The root word morph comes from a Greek word meaning ‘shape.’ Ever heard of the ‘Mighty Morphin Power Rangers’? When they are ‘morphin’ they are changing ‘shape.’ Let’s stay in good academic ‘shape’ and take a look at the intellectual words that derive from this root.
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|-osis||→||state; process; condition|
Metamorphosis is the “state or condition of changing form” or going “beyond one’s shape” into another.
|-ic||→||nature of, like|
Something anthropomorphic has the “nature of human form.”
A while back I talked to you about the Latin root word ‘form’ which meant ‘shape.’ Its Greek counterpart morph, which also means ‘shape’, has contributed important words to the English language as well.
Perhaps you’ve read the short story “The Metamorphosis” by Kafka. In that story, Gregor Samsa wakes up one morning, having undergone a startling metamorphosis, or ‘shape’ change. I’m not just talking about having a bad hair day—Gregor has metamorphosed or changed his ‘shape’ into a giant disgusting … bug! You may be most familiar with the metamorphosis that a caterpillar undergoes when its ‘shape’ turns into that of a butterfly.
An amorphous, or ’shape’less blob was featured in the 1958 classic film The Blob starring Steve McQueen. A blob is naturally amorphous, since it has no predefined ‘shape,’ but rather constantly changes it.
The Greek god Morpheus was the god of dreams. Morpheus ‘shaped’ dream images during sleep. The painkiller morphine sends you off into dreamland. A great movie character is Morpheus from The Matrix, who helps ‘shape’ the Matrix by dreaming it.
In computer programming, you’ll learn in CS 101 the term polymorphism. It describes how objects can take on many ‘shapes’ by inheriting attributes from parent classes. Likewise, a wizard that casts a polymorph spell in Dungeons & Dragons can turn someone into many different ‘shapes,’ such as a toad or slug.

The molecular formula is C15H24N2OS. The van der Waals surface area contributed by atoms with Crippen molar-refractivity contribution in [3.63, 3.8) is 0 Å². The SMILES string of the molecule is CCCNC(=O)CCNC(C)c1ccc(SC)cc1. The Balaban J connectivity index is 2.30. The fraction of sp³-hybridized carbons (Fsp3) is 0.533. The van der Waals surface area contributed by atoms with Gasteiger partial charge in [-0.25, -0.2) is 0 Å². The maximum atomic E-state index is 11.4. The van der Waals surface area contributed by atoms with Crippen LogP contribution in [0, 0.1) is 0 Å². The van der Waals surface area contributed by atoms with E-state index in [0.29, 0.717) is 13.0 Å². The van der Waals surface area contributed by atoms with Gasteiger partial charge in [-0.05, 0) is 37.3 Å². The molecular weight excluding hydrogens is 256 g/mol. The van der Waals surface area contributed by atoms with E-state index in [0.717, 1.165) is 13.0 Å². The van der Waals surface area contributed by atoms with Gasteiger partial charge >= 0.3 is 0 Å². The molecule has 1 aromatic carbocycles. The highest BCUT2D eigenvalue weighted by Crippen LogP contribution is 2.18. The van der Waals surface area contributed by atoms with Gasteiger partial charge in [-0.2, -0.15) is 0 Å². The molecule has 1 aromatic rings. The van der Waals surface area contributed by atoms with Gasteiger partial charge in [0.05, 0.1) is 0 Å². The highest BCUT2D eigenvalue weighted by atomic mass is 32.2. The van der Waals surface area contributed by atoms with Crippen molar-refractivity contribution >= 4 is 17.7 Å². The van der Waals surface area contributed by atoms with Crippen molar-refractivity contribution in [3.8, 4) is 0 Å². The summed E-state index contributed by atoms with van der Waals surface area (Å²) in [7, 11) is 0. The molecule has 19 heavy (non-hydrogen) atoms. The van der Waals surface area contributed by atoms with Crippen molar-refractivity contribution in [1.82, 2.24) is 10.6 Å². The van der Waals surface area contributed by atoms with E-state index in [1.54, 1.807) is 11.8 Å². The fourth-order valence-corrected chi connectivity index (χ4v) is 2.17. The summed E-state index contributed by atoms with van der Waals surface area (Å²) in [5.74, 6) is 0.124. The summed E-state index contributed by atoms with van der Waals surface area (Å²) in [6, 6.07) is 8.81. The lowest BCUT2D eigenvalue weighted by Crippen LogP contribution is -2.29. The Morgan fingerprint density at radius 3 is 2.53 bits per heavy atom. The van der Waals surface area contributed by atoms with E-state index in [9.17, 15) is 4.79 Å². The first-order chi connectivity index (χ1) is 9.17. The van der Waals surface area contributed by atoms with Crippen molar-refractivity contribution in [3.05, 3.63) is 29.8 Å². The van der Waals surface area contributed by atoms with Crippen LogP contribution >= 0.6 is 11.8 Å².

You may recall from your biology classes that there are three primary classifications or ‘shapes’ into which human bodies can be categorized: endomorphs, mesomorphs, and ectomorphs. An endomorph has a little too much ‘shape’ to him, and could lose some weight. A mesomorph‘s body is in ’shape’ physically, being well-‘shaped’ with muscle. An ectomorph, on the other hand, has too little ‘shape,’ and needs to gain some muscular definition.
Many Greek gods are anthropomorphic, or ‘human-shaped:’ their true essence is that of light, but they appear as humans to mere mortals. Another word that ends in –morphic is zoomorphic, or ‘shaped’ like an animal.
In linguistics, which mslsec.com loves, we talk about morphemes a lot, which are simply the different ‘shapes’ that make up words, such as prefixes, stems, and suffixes. Morphology would then be the study of the ‘shape’ words take.
I hope that you too now feel the mighty power of morph!
metamorphosis: ‘shape’ change amorphous: not having a fixed ‘shape’ Morpheus: god who ‘shaped’ dream images polymorph: change into many ‘shapes’ anthropomorphic: ‘human-shaped’ morpheme: word ‘shape’ morphology: study of the ‘shape’ words take